Another compliance issue: What is the ‘service package’?
The review writes: “The Final Rule requires hospitals to report their standard charges for ‘service packages,’ which are defined broadly and vaguely to simply mean an ‘aggregation of individual items and services into a single service with a single charge.’ There are many operational questions associated with preparing and publishing charges for such service packages. In particular, service packages may vary based on the particular payor and may not align with particular CPT and HCPCS codes.”
Again: What is a “shoppable service”?
“In addition to requiring publication of charges for items and services, the Final Rule requires hospitals to publish the charges for so-called ‘shoppable services,’ which are defined as ‘a service that can be scheduled by a healthcare consumer in advance.’ The intent is for the term to encapsulate non-emergency services that a patient can schedule based on convenience and which are therefore more conducive to price shopping. CMS provides the examples of “delivery of babies” and cancer treatments, where the location of delivery is typically planned well in advance and patients with cancer diagnoses often seek information from various providers before committing to a treatment course by a particular provider.”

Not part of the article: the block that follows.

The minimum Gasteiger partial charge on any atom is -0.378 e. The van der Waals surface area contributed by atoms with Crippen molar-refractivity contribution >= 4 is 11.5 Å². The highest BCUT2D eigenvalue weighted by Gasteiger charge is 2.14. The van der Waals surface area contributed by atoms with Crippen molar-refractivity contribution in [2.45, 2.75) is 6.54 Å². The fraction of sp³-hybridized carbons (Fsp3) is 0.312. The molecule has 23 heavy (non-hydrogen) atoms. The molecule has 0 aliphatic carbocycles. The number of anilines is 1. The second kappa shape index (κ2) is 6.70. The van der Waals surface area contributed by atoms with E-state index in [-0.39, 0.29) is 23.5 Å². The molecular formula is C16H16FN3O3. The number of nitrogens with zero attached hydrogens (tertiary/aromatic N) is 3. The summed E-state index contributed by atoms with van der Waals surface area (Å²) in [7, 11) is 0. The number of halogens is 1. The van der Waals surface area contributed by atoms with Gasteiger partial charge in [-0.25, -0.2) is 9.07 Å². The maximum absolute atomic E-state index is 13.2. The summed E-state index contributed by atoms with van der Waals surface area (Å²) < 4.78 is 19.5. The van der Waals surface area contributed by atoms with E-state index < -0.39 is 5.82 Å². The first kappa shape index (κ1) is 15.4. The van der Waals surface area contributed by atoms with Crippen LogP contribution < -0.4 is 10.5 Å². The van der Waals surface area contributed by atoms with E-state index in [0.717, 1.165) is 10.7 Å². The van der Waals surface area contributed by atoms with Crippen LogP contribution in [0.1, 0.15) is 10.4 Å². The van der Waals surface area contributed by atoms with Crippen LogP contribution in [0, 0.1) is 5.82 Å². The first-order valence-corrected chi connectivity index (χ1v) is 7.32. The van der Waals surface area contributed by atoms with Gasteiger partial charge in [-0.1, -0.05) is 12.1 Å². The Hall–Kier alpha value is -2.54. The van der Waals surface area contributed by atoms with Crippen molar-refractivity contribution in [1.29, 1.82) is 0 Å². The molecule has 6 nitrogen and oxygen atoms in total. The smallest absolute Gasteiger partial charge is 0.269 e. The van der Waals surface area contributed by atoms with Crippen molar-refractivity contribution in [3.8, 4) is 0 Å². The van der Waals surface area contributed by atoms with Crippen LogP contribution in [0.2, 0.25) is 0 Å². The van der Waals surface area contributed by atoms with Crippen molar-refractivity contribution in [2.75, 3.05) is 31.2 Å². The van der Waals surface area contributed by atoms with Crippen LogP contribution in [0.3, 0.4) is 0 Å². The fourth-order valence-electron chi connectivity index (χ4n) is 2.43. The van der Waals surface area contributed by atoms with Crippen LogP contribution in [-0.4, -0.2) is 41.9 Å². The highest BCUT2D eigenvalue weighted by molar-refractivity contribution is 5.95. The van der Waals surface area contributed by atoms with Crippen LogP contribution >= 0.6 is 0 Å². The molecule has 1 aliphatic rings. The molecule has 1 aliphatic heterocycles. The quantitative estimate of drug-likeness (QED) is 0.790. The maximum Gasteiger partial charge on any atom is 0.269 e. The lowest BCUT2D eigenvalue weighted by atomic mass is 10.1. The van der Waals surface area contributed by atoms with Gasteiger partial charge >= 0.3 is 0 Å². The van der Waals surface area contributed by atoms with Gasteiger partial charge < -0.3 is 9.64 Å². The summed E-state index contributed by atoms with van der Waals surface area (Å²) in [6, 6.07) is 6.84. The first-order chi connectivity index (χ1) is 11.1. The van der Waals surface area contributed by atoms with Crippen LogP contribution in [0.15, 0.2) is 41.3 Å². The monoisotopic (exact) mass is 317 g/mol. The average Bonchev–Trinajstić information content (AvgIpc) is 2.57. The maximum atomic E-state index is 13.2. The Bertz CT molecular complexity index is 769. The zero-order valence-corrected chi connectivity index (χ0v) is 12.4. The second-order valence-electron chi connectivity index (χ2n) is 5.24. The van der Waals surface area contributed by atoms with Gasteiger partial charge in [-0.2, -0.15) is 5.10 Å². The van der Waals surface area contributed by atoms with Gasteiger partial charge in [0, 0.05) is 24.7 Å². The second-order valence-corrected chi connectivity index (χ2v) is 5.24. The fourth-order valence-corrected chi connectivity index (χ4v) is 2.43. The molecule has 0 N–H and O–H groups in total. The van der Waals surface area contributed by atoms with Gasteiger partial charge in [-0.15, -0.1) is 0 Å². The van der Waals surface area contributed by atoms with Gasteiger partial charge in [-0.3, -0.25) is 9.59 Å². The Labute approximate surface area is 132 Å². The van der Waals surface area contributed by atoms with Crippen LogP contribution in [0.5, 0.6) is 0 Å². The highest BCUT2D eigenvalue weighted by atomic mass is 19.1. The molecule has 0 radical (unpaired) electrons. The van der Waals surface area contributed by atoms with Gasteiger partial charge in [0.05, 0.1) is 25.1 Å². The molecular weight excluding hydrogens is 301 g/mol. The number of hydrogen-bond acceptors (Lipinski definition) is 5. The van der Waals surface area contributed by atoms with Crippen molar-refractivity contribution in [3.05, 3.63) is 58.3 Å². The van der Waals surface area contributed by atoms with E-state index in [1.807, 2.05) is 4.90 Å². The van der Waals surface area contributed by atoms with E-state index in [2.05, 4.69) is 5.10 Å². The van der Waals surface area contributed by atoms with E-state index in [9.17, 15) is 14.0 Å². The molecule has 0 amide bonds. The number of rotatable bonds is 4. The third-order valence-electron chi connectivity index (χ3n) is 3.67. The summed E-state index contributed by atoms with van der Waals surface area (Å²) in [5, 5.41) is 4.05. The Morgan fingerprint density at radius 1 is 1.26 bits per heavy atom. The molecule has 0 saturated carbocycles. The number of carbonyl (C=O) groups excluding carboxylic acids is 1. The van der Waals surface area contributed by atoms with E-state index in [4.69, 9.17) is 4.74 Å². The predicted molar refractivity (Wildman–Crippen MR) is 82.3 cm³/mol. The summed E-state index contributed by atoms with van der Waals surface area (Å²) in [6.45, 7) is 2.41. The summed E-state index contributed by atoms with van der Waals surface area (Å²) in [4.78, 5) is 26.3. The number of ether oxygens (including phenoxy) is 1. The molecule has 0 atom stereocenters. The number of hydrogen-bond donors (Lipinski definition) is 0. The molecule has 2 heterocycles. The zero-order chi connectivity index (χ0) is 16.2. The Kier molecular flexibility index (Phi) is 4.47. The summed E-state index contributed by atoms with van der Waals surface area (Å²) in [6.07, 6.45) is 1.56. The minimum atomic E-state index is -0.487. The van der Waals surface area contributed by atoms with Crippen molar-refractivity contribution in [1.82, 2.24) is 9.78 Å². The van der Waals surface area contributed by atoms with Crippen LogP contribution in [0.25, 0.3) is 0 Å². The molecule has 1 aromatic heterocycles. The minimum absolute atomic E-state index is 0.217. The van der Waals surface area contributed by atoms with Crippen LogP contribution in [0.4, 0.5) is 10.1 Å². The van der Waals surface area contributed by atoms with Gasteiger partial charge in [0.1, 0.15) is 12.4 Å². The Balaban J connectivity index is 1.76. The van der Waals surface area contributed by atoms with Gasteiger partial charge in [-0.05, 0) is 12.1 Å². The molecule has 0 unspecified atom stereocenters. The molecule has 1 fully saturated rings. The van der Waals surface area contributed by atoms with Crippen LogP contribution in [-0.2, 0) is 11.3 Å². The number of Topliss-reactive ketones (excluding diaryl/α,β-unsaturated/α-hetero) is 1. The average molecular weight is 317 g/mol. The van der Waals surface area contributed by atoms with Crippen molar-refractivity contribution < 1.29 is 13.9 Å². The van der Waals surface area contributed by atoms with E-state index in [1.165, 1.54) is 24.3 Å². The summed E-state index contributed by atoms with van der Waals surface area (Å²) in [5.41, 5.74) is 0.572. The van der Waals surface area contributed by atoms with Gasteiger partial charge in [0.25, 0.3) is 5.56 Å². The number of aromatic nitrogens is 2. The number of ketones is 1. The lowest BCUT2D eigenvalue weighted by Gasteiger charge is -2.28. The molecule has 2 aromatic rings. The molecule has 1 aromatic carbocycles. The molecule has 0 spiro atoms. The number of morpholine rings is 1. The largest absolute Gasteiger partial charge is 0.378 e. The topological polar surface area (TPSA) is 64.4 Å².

These stipulations make it clear that comparing apples to apples across hospitals will be difficult at best.
Vendors seeking business
Perhaps not surprisingly, people are trying to make money on this ruling. SlicedHealth, which says on its Twitter account that it joined Twitter in September 2020 and has 17 followers, offers on Twitter: “New #pricetransparency rules take effect tomorrow! Schedule a meeting now to learn how we can quickly get your #hospital set up and compliant.”